By Mohammad Mazhari

China’s economic rise presents an alternative to Western model: researcher

August 2, 2021 - 16:57

TEHRAN – A researcher on the China program at the Institute of Regional Studies in Islamabad says that the People’s Republic of China could successfully present an alternative model for Western one.

“The Chinese development path and governance presents an alternative model to the Western democratic system,” Nabila Jaffar tells the Tehran Times.

“China’s rise can be attributed to its socialist values and democratic ideals,” Jaffar adds.

While Western countries blame China for being a one-party system, the Pakistani analyst notes that “China developed a system that is democracy at the bottom, experimentation in the middle, and meritocracy at the top.”

According to Jaffar, “China’s development path is not only remarkable but is also very encouraging and inclusive for the region.”

Following is the text of the interview:

Q: How do China's neighbors see Beijing's economic rise? How could China reach such a level of development?

China’s development path is not only remarkable but is also very encouraging and inclusive for the region. China’s rise can be attributed to its socialist values and democratic ideals. People’s Republic of China (PRC) became a socialist republic ruled by One Party “the Communist Party of China” after it was founded on 1 October 1949. 

China developed a system that is democracy at the bottom, experimentation in the middle, and meritocracy at the top. This system produced leadership of the level which is unprecedented in history. 

History has reckoned China as a major contributor to global GDP for centuries but in 1950 China’s GDP stood at 5 percent share in the world. After Opium Wars in the 18th century, China’s economy was severely affected and it turned out to be a poor country. But the Chinese are resolute people. Through resilience, hard work, consistency, pragmatic approach and reforms the CPC leadership put the country on the continued development course. According to a veteran expert on China in Pakistan Ambassador Syed Hassan Javed, China was facing many challenges when Deng Xiaoping was contemplating economic reforms but China knew how to convert challenges to opportunities.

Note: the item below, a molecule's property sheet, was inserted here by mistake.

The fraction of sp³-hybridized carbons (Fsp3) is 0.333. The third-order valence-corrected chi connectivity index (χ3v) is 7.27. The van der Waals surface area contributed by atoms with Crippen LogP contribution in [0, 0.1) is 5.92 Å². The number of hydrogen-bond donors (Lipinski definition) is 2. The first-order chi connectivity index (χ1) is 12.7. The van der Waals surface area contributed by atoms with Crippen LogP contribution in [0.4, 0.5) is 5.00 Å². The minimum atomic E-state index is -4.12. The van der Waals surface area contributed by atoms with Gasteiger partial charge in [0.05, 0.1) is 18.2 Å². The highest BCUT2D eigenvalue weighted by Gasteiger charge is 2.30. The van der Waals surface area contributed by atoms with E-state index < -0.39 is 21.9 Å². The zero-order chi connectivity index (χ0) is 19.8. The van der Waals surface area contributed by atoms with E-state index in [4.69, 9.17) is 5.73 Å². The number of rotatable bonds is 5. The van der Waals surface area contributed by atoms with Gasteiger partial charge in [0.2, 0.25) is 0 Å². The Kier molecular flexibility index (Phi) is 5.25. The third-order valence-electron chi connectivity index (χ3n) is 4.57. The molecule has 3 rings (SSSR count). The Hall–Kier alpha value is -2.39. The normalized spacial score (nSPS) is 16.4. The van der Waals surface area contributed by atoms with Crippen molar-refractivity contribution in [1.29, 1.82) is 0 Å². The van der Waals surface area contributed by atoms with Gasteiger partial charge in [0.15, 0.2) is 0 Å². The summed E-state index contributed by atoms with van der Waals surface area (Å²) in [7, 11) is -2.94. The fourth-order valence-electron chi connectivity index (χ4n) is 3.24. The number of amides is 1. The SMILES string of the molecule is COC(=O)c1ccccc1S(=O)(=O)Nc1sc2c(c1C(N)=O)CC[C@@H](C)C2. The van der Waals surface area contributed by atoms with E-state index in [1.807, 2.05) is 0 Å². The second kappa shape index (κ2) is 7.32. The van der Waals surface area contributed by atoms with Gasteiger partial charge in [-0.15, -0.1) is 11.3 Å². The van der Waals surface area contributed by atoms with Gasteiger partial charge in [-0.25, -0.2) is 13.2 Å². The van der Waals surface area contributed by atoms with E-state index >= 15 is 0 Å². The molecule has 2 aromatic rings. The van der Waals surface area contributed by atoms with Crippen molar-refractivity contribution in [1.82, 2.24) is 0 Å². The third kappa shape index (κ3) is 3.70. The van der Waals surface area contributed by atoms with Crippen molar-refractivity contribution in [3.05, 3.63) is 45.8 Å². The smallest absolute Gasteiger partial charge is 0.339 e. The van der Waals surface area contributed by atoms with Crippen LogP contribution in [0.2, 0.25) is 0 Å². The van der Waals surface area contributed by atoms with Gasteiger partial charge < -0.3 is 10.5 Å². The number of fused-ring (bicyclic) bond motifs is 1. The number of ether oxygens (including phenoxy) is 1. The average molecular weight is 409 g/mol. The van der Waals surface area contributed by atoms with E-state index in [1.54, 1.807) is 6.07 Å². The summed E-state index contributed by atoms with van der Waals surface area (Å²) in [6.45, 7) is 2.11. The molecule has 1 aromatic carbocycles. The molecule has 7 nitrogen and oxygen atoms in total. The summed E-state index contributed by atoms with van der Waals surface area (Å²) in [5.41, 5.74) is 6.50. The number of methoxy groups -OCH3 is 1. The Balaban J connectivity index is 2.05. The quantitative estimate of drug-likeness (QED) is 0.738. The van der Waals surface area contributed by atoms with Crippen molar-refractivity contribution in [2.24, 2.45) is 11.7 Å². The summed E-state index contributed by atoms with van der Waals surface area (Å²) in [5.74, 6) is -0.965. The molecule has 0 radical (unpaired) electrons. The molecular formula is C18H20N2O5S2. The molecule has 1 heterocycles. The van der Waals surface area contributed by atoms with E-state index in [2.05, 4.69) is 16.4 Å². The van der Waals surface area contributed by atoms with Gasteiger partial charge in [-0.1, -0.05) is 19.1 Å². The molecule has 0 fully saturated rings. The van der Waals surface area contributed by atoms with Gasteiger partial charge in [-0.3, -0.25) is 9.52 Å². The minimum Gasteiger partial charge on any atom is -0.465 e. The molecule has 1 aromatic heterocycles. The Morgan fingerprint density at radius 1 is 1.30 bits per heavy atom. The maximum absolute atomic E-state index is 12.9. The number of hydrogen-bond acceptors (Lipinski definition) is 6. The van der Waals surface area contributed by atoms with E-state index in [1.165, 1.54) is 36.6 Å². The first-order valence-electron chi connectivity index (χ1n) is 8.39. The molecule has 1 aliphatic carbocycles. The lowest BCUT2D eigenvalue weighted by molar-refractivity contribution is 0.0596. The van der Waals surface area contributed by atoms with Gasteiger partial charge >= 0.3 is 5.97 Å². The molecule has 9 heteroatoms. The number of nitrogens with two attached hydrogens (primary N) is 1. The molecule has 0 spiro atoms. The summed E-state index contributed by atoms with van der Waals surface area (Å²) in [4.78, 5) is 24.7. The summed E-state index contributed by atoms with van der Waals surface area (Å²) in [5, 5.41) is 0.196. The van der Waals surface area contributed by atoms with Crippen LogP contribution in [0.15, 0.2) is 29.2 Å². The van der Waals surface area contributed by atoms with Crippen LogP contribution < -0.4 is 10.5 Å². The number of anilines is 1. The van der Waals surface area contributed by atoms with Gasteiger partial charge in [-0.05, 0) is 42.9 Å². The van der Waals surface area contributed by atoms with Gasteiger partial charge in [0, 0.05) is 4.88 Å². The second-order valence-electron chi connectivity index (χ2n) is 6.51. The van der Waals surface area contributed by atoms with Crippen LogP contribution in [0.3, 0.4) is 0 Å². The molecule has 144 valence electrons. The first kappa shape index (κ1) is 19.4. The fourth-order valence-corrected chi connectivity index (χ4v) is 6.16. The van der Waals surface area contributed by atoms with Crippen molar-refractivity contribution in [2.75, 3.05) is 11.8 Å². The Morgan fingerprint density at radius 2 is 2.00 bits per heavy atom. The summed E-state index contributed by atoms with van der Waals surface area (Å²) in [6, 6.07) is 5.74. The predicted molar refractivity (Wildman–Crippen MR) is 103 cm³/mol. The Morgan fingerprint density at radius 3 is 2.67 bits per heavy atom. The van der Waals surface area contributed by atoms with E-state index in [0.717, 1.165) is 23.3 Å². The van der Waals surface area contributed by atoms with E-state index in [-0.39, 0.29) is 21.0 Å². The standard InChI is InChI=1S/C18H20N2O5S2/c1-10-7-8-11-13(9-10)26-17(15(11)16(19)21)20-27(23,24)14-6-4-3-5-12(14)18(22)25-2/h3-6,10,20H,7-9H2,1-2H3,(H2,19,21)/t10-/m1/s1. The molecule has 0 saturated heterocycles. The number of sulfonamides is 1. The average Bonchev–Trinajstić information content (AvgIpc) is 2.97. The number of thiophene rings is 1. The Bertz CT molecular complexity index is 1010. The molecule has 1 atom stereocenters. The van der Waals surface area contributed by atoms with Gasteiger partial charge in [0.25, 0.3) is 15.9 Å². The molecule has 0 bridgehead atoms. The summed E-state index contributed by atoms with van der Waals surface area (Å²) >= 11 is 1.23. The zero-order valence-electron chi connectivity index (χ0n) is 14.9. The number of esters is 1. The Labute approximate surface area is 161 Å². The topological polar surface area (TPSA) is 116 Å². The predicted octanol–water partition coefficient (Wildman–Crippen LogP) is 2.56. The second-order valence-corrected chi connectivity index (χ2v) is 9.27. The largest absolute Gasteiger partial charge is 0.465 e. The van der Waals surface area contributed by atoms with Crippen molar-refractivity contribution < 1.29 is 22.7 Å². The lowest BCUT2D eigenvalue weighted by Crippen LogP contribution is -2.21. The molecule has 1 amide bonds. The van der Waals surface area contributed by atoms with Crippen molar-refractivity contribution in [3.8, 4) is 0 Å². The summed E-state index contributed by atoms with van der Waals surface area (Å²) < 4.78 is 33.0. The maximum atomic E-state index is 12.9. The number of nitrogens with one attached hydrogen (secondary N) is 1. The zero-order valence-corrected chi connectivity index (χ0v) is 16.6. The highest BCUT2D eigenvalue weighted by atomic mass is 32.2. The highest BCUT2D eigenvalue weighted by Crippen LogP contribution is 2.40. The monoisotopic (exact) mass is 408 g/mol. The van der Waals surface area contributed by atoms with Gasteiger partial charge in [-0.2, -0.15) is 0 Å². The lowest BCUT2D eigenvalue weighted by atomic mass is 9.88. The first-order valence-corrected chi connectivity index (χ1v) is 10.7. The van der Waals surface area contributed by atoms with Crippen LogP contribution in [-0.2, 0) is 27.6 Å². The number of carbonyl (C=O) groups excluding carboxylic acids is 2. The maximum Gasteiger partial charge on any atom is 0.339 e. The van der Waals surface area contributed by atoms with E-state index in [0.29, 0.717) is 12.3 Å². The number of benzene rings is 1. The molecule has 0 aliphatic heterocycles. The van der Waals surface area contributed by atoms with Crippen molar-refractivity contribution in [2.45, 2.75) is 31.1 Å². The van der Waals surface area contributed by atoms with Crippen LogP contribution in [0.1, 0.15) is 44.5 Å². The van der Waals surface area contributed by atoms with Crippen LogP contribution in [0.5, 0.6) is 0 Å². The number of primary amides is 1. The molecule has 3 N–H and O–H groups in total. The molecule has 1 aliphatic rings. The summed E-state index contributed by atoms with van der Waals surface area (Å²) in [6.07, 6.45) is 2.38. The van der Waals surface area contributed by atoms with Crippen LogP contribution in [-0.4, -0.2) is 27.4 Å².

China experienced unprecedented growth in its economy after premier Deng Xiaoping opened up to foreign trade and investment by implementing free-market reforms in 1979. China also turned the opportunity of membership in WTO to its advantage. China learned from the best practices of other economies and also embarked on technological up-gradation. China won the title of the second-largest economy in 2014 with GDP growth averaged nearly 10 percent over the span of more than a decade. The fast and sustained development of China shows the advantages of the consistent policies of the one-party system.  

The success of these models is manifested in China’s capability to bring out millions of its people from poverty. The development in all fields including economy, science and technology has landed China in a powerful position. China has become the global engine of growth. Its expanding economic partnership in the world has also given it political leverage in global affairs.

 The Chinese development path and governance presents an alternative model to the Western democratic system. The Chinese model of governance unlike the Western democratic process follows merit in the selection of the leader. It shows that there could be another system with successful outcomes other than the Western democracy. The world can learn from the democracy at the grass-root level and socialist formula for the equal development of all regions in China. China’s central government focuses more on the least developed provinces. The surplus resources of the developed provinces are diverted to the development of the poor provinces. China considers this economic rise as the revival of its past. 

Q: What opportunities can China provide for Asian countries?

A: China’s economic rise offered tremendous opportunities to the neighboring countries. China’s vision for the community of a shared future for mankind and shared destiny is a driving force behind inclusive development in the region.